Making The Time For Photography

Surfers, Bird Rock, San Diego

I was recently asked, "With all you do, how do you find the time to take photos?" Photography is not my day job. I lead a busy life. I work full-time, that sometimes calls for travel. I'm a father to two young, active children. I help my wife run a home-based business. Somewhere in the day I have to eat, sleep and exercise.  I suspect many of you, like me, are juggling busy lives and working to improve your photography.

Back to the question "How do you find the time to take photos?" My flippant reply was "I slept in July." And while occasional sleep deprivation is a part of how I make time for photography, the question has tugged at my brain for a few days. After thinking more about it, there's a more serious answer to the question. I thought I'd share how I balance life's responsibilities with my passion for photography.

Finding the time to shoot
This is by far the toughest one to tackle. I promise myself one morning a week to go out and take photos. My week is insanely busy. From Monday to Friday, from ~6:30am to ~10pm my time is booked. It's family, work, or the home business. Shooting during the week is impractical.

I do my shooting early on a Saturday or Sunday morning - up before 5am and out to a location before sunrise. (This is where the sleep deprivation factors in.) Why so early? Two reasons. First, the light. My passion is landscapes and early morning and late evening is when the light is best. Second is minimal impact to the family. While everyone else sleeps, I get my photo fix in. I'm usually back home before the rest of the family is getting up. Occasionally, I'll get a "hall pass" from the family for an afternoon/evening of shooting. Those are special treats in my world.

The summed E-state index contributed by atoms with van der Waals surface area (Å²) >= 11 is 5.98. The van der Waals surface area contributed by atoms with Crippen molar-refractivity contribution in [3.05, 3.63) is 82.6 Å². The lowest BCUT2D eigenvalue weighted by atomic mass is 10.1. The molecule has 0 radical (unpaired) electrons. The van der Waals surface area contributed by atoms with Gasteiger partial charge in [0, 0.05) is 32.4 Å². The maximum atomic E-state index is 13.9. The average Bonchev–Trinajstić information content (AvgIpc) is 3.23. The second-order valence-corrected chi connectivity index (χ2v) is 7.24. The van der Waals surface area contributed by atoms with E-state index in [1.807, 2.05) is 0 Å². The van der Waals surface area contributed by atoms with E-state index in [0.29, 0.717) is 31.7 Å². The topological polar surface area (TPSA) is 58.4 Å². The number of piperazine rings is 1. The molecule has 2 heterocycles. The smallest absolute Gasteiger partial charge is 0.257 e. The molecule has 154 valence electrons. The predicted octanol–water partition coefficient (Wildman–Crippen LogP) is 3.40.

When I'm out shooting, I'm doing three things. I recently read a good article on the 50/50 rule on Matt Kloskowski's blog. I didn't have a cool name like the 50/50 rule, but now I do. And that covers my first two things.

  1. Getting the shot I planned for. The hope is I come away with something I'm happy with - at least worth sharing. I don't like to have gotten out of bed so early for nothing. :) But, I don't try to squeeze in multiple locations on a given morning. I tried that, and wound up rushing the shots. Now, I take my time. I know I'll have another outing in a week.
  2. Experiment. I'm trying out different compositions, different subjects, different lenses, different focus, and so on. The beauty of shooting digital is that it costs nothing but a little time to try something new. It also gives you a healthy backlog of photos to process for the days you can't go out and shoot.

    The photo at the top of this blog is an experimental shot. As I taking sunset pictures, the surfers starting coming in. I was confident I'd gotten the sunset I was after, so I quickly recomposed to get their silhouettes against the ocean.
  3. Scouting locations. Sometimes that's driving home by a different route. Sometimes that's stopping in a coffee shop I've never been to and people watching. Sometimes it's walking the location I'm at, thinking about how it would be different given a different time of day, different weather, and so on.